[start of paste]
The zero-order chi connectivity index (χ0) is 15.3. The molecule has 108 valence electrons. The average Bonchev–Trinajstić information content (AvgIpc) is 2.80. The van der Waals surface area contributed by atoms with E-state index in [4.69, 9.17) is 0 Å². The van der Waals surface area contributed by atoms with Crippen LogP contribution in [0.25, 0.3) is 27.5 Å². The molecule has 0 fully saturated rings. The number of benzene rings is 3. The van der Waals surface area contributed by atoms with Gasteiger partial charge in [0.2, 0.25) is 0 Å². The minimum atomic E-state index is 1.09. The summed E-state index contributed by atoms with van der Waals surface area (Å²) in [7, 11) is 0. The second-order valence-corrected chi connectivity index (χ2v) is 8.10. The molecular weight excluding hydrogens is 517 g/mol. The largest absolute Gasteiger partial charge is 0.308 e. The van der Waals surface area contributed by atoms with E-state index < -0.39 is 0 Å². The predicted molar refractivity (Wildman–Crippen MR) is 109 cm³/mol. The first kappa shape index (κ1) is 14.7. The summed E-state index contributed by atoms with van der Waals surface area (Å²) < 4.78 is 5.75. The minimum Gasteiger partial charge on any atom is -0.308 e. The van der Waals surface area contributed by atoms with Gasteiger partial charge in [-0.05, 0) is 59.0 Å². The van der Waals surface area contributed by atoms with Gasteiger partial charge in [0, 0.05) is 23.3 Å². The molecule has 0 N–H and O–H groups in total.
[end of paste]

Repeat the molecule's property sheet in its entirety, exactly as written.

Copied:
The zero-order chi connectivity index (χ0) is 15.3. The molecule has 108 valence electrons. The average Bonchev–Trinajstić information content (AvgIpc) is 2.80. The van der Waals surface area contributed by atoms with E-state index in [4.69, 9.17) is 0 Å². The van der Waals surface area contributed by atoms with Crippen LogP contribution in [0.25, 0.3) is 27.5 Å². The molecule has 0 fully saturated rings. The number of benzene rings is 3. The van der Waals surface area contributed by atoms with Gasteiger partial charge in [0.2, 0.25) is 0 Å². The minimum atomic E-state index is 1.09. The summed E-state index contributed by atoms with van der Waals surface area (Å²) in [7, 11) is 0. The second-order valence-corrected chi connectivity index (χ2v) is 8.10. The molecular weight excluding hydrogens is 517 g/mol. The largest absolute Gasteiger partial charge is 0.308 e. The van der Waals surface area contributed by atoms with E-state index < -0.39 is 0 Å². The predicted molar refractivity (Wildman–Crippen MR) is 109 cm³/mol. The first kappa shape index (κ1) is 14.7. The summed E-state index contributed by atoms with van der Waals surface area (Å²) < 4.78 is 5.75. The minimum Gasteiger partial charge on any atom is -0.308 e. The van der Waals surface area contributed by atoms with Gasteiger partial charge in [-0.05, 0) is 59.0 Å². The van der Waals surface area contributed by atoms with Gasteiger partial charge in [0, 0.05) is 23.3 Å². The molecule has 0 N–H and O–H groups in total.